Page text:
Justin Simien’s Dear White People positions itself as a skewering of racial attitudes among students and faculty at a prestigious university, but, at heart, it’s a touching, even earnest story about acceptance — or, rather, our longing for said acceptance. That the film’s satire isn’t contradicted by its sincerity is certainly a testament to the talents of this young director and his impeccable cast. But it also maybe says something about our own racial moment. The film is called Dear White People, but it might as well be called Dear Everybody. It’s hilarious, and just about everyone will wince with recognition at some point in the film.
It opens with news of a “race war” that’s been set off at the fictional Ivy League institution Winchester University, thanks to an offensive black-themed Halloween party given by some white students (complete with a mock-freestyle rap contest, blackface, toy guns, and “purple drank”). It then flashes back to the individuals and incidents that helped to set off this alleged racial conflagration. In particular, the story brings together four black students, each wrestling with their identity in different ways. Gay, shy reporter Lionel Higgins (Tyler James Williams, who played young Chris in Everybody Hates Chris) is a total outcast. He’s ostracized from his largely white residence, and although he sports a huge, proud Afro, he’s not sure that a gay guy who likes Robert Altman movies and listens to Mumford & Sons would be any more welcome at Armstrong-Foster, the school’s historically black residence.
Meanwhile, consummate student politician Troy Fairbanks (Brandon P. Bell) is the son of the school’s dean (Dennis Haysbert) and has been the head of Armstrong-Foster for a couple of years now. But his reign is about to end, as he’s just lost to Samantha White (Tessa Thompson), a fierce, outspoken DJ and blogger who hosts a radio show and video blog called “Dear White People,” in which she calls out whites for their various condescending attitudes toward blacks. (Example: “Dear White People, dating a black person just to piss off your parents is itself a form of racism.”) But Sam, too, is playing a part: She’s secretly in a relationship with a white student, and we get constant hints that she might not quite be as militant as she seems — certainly not as militant as the Black Student Union folks that she’s allied herself with.
There’s also Colandrea “Coco” Conners (Teyonah Parris), a sharp, polished, ambitious girl who has her own video blog, entitled “Doing Time at an Ivy League.” Coco’s milder observations about life at an Ivy League University don’t get nearly as many hits as “Dear White People.” She’s not extreme enough — either in her stridency or in her outrageousness. Early on, she meets with a TV producer visiting the campus to find candidates for a reality show. “Conflict is a commodity in my industry,” the producer tells her and tries to tease out Coco’s more reality-TV-friendly side after ascertaining that she’s from the South Side of Chicago. Coco isn’t having it.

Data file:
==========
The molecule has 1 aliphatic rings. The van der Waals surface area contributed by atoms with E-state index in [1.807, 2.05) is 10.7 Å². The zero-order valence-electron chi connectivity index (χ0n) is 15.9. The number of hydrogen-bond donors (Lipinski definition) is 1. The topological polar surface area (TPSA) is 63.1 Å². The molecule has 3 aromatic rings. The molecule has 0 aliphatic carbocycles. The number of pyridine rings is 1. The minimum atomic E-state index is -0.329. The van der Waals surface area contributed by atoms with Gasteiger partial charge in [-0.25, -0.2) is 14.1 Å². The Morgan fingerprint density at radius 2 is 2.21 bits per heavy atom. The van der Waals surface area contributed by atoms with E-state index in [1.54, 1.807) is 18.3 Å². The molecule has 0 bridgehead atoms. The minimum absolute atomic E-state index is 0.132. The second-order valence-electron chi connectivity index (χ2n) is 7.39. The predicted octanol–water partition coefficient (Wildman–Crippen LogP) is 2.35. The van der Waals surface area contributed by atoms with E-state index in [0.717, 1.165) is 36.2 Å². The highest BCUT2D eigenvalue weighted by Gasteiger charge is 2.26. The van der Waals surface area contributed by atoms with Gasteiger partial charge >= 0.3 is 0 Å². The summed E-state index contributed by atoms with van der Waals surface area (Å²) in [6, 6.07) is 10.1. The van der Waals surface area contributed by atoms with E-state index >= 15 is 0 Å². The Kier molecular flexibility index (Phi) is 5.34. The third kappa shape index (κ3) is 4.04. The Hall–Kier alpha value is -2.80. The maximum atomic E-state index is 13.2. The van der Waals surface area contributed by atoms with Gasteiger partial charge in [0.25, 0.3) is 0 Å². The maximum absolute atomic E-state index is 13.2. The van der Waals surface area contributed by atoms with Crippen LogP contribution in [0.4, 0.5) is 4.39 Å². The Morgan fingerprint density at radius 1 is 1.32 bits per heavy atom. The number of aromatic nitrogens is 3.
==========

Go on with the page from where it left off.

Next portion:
It’d be easy to read allegory into these characters — and I suppose we should, a little — but it’s to Simien’s credit that he also manages to make them people, too. In part, that’s because we can relate to their dilemmas: the expectations of parents and of peers, the horror of not having anyone to turn to, the anxiety that you’ll be judged for not being enough of whatever it is people assume you are. All of these characters are hiding something, and while much of what they’re hiding relates to race in some way, scratch a little deeper and you have tried-and-true, broad existential unease — the fear that, without belonging somewhere, you’ll be left to twist between the winds.
Simien’s graceful, manicured style — symmetrical compositions, deliberate tracking shots — fits the film’s pleasant Ivy League surroundings, but it also speaks to the fragile precision of constructed identities; the very orderliness of this world reveals its artificiality on some level. The soundtrack is replete with Schubert and Tchaikovsky, sometimes played on electronic instruments, which helps enhance the sense that we’re watching something that’s both timeless and specific. (I wouldn’t be surprised if Simien were a fan of Stanley Kubrick’s Barry Lyndon, another elegantly apportioned and deceptively cosmic film about identity crises.)
All that said, the writer-director is also not afraid to polemicize and let his characters stand on soapboxes, even address the camera. It works because — like Spike Lee in Do the Right Thing and even Jean-Luc Godard back in the 1960s — he knows to playfully challenge his characters’ stridency. At one point, in a scene you can also view in the film’s teaser trailer, Samantha and other kids from the Black Student Union confront a movie-theater employee over the offensive stereotyping in Tyler Perry movies. “Can we have a movie with, you know, characters in them instead of stereotypes wrapped in Christian dogma?” Samantha asks. “Uh, most people are here to see Fang 9,” the nervous employee replies, helpfully adding, with a shrug, “It’s got 2 Chainz in it.” Sometimes, a little undercutting helps to prove your broader point.
Okay, I’ve thrown a lot of big names around — Spike Lee, Godard, Kubrick — but I’m genuinely wowed by Simien’s ability to juggle big ideas while not losing sight of his characters, by his gorgeously assured filmmaking, by the little pirouettes of dead-on observation that dance between the film’s broader strokes. Dear White People and its director are the real deal. This is one of the best feature-filmmaking debuts of recent years.